24 Copyright © 2005 OPNET Technologies, Inc. Confidential, not for distribution to third parties. 24 Performance Evaluation – Tx_0 Another node transmitting in same direction Again switching the mode of intermediate transmitting node to omni- directional mode while remaining with directional mode yields optimal performance

25 Copyright © 2005 OPNET Technologies, Inc. Confidential, not for distribution to third parties. 25 Performance Evaluation – Tx_0 Average throughput in directional mode is about 15% lower than in omni-directional mode

26 Copyright © 2005 OPNET Technologies, Inc. Confidential, not for distribution to third parties. 26 Performance Evaluation – Tx_0 BER is much higher in directional mode due to interference from transmitters as they are deaf to each other

27 Copyright © 2005 OPNET Technologies, Inc. Confidential, not for distribution to third parties. 27 Performance Evaluation – Tx_90 and Rx_90 Another non-interfering transmitter or receiver in the communicating beams Omni-mode restricts simultaneous transmissions, hence directional mode is recommended Tx_90Rx_90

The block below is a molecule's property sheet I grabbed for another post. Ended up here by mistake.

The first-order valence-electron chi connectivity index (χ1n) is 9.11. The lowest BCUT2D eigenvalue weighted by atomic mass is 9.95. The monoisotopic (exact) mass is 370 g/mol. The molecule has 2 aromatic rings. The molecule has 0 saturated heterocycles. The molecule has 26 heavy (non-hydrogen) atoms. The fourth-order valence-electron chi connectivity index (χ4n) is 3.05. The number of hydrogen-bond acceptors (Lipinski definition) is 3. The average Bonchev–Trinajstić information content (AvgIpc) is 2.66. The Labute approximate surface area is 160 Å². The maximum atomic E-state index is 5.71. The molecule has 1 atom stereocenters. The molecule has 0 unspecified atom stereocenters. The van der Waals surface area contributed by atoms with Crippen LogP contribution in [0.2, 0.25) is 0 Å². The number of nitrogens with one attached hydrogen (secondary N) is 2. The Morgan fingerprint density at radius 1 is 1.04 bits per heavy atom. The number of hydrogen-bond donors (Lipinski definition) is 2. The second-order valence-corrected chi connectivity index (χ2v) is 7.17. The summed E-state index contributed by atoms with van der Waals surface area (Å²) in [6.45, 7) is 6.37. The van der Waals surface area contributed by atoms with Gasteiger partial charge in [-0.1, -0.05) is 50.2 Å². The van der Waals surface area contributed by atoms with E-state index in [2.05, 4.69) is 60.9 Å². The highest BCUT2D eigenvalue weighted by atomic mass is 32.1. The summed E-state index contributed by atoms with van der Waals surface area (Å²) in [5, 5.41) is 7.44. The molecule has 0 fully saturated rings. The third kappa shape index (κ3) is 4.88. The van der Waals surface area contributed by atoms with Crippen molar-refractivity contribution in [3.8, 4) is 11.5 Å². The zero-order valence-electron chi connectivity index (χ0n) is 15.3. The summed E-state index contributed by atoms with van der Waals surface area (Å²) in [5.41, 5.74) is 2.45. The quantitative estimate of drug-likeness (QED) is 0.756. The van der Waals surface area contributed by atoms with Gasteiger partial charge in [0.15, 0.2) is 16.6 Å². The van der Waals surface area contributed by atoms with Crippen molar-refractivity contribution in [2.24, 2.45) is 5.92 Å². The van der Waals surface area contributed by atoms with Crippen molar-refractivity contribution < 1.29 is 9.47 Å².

28 Copyright © 2005 OPNET Technologies, Inc. Confidential, not for distribution to third parties. 28 Performance Evaluation – Tx_90 and Rx_90 Directional communication achieves maximum possible throughput in all cases owing to better spatial reuse

29 Copyright © 2005 OPNET Technologies, Inc. Confidential, not for distribution to third parties. 29 Performance Evaluation – Tx_90 and Rx_90 Delay is more in omni-directional communication due to increased media access delay at the transmitters

30 Copyright © 2005 OPNET Technologies, Inc. Confidential, not for distribution to third parties. 30 Performance Evaluation – Tx_90 and Rx_90 Due to increased channel contention at the transmitters packet retransmission attempts are more in omni-directional mode

31 Copyright © 2005 OPNET Technologies, Inc. Confidential, not for distribution to third parties. 31 Performance Evaluation – Linear, Parallel and X topologies Only the intended receiver or transmitter in the communicating beams Both the transmitters are deaf to each other communication No other communicating node in those beams Directional mode outperforms omni-directional mode of communication Linear Parallel X

32 Copyright © 2005 OPNET Technologies, Inc. Confidential, not for distribution to third parties. 32 Performance Evaluation – Linear, Parallel and X topologies Traffic Received (packets/sec) vs. time